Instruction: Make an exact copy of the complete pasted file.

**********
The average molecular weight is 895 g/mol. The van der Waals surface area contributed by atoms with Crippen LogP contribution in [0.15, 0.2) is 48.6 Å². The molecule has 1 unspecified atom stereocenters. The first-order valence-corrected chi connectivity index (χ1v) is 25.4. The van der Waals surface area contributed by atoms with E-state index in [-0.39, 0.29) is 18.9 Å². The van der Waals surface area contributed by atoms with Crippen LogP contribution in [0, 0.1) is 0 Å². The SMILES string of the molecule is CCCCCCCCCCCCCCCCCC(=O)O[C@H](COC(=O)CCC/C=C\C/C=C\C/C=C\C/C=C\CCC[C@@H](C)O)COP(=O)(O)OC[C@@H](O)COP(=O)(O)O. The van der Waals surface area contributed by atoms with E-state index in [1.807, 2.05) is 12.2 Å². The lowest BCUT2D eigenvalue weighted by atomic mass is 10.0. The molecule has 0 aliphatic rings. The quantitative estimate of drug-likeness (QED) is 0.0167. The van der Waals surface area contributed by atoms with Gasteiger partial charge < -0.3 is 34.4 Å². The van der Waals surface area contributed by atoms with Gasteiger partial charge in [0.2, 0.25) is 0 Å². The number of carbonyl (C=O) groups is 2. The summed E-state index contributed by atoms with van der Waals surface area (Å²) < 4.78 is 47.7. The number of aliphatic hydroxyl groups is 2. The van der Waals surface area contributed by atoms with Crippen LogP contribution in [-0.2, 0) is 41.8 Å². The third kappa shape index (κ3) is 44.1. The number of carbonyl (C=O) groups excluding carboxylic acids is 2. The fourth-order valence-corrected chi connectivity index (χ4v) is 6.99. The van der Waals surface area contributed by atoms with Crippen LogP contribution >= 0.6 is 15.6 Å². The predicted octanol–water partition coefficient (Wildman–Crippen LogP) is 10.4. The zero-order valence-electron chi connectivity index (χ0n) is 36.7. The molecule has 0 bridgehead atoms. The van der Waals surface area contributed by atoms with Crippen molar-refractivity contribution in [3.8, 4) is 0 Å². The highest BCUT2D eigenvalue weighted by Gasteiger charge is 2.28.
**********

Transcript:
The average molecular weight is 895 g/mol. The van der Waals surface area contributed by atoms with Crippen LogP contribution in [0.15, 0.2) is 48.6 Å². The molecule has 1 unspecified atom stereocenters. The first-order valence-corrected chi connectivity index (χ1v) is 25.4. The van der Waals surface area contributed by atoms with E-state index in [-0.39, 0.29) is 18.9 Å². The van der Waals surface area contributed by atoms with Crippen LogP contribution in [0, 0.1) is 0 Å². The SMILES string of the molecule is CCCCCCCCCCCCCCCCCC(=O)O[C@H](COC(=O)CCC/C=C\C/C=C\C/C=C\C/C=C\CCC[C@@H](C)O)COP(=O)(O)OC[C@@H](O)COP(=O)(O)O. The van der Waals surface area contributed by atoms with E-state index in [1.807, 2.05) is 12.2 Å². The lowest BCUT2D eigenvalue weighted by atomic mass is 10.0. The molecule has 0 aliphatic rings. The quantitative estimate of drug-likeness (QED) is 0.0167. The van der Waals surface area contributed by atoms with Gasteiger partial charge < -0.3 is 34.4 Å². The van der Waals surface area contributed by atoms with Gasteiger partial charge in [0.2, 0.25) is 0 Å². The number of carbonyl (C=O) groups is 2. The summed E-state index contributed by atoms with van der Waals surface area (Å²) < 4.78 is 47.7. The number of aliphatic hydroxyl groups is 2. The van der Waals surface area contributed by atoms with Crippen LogP contribution in [-0.2, 0) is 41.8 Å². The third kappa shape index (κ3) is 44.1. The number of carbonyl (C=O) groups excluding carboxylic acids is 2. The fourth-order valence-corrected chi connectivity index (χ4v) is 6.99. The van der Waals surface area contributed by atoms with Crippen LogP contribution >= 0.6 is 15.6 Å². The predicted octanol–water partition coefficient (Wildman–Crippen LogP) is 10.4. The zero-order valence-electron chi connectivity index (χ0n) is 36.7. The molecule has 0 bridgehead atoms. The van der Waals surface area contributed by atoms with Crippen molar-refractivity contribution in [3.8, 4) is 0 Å². The highest BCUT2D eigenvalue weighted by Gasteiger charge is 2.28.